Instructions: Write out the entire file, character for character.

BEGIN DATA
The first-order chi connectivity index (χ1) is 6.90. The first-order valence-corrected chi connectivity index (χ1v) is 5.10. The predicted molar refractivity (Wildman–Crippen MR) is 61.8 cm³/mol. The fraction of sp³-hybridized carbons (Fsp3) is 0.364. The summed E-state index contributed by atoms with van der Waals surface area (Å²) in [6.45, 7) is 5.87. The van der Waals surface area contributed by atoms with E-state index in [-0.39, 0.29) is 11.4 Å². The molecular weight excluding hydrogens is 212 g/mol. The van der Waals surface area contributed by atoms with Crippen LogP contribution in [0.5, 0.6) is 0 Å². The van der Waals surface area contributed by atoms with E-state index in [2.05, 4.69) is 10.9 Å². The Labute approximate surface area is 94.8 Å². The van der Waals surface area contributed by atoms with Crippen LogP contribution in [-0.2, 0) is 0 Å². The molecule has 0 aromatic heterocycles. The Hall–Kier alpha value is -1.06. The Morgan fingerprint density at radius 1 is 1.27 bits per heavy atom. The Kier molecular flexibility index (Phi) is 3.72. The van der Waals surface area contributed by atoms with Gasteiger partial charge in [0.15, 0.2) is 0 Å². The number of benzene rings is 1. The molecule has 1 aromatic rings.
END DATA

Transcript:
The first-order chi connectivity index (χ1) is 6.90. The first-order valence-corrected chi connectivity index (χ1v) is 5.10. The predicted molar refractivity (Wildman–Crippen MR) is 61.8 cm³/mol. The fraction of sp³-hybridized carbons (Fsp3) is 0.364. The summed E-state index contributed by atoms with van der Waals surface area (Å²) in [6.45, 7) is 5.87. The van der Waals surface area contributed by atoms with E-state index in [-0.39, 0.29) is 11.4 Å². The molecular weight excluding hydrogens is 212 g/mol. The van der Waals surface area contributed by atoms with Crippen LogP contribution in [0.5, 0.6) is 0 Å². The van der Waals surface area contributed by atoms with E-state index in [2.05, 4.69) is 10.9 Å². The Labute approximate surface area is 94.8 Å². The van der Waals surface area contributed by atoms with Crippen LogP contribution in [-0.2, 0) is 0 Å². The molecule has 0 aromatic heterocycles. The Hall–Kier alpha value is -1.06. The Morgan fingerprint density at radius 1 is 1.27 bits per heavy atom. The Kier molecular flexibility index (Phi) is 3.72. The van der Waals surface area contributed by atoms with Gasteiger partial charge in [0.15, 0.2) is 0 Å². The number of benzene rings is 1. The molecule has 1 aromatic rings.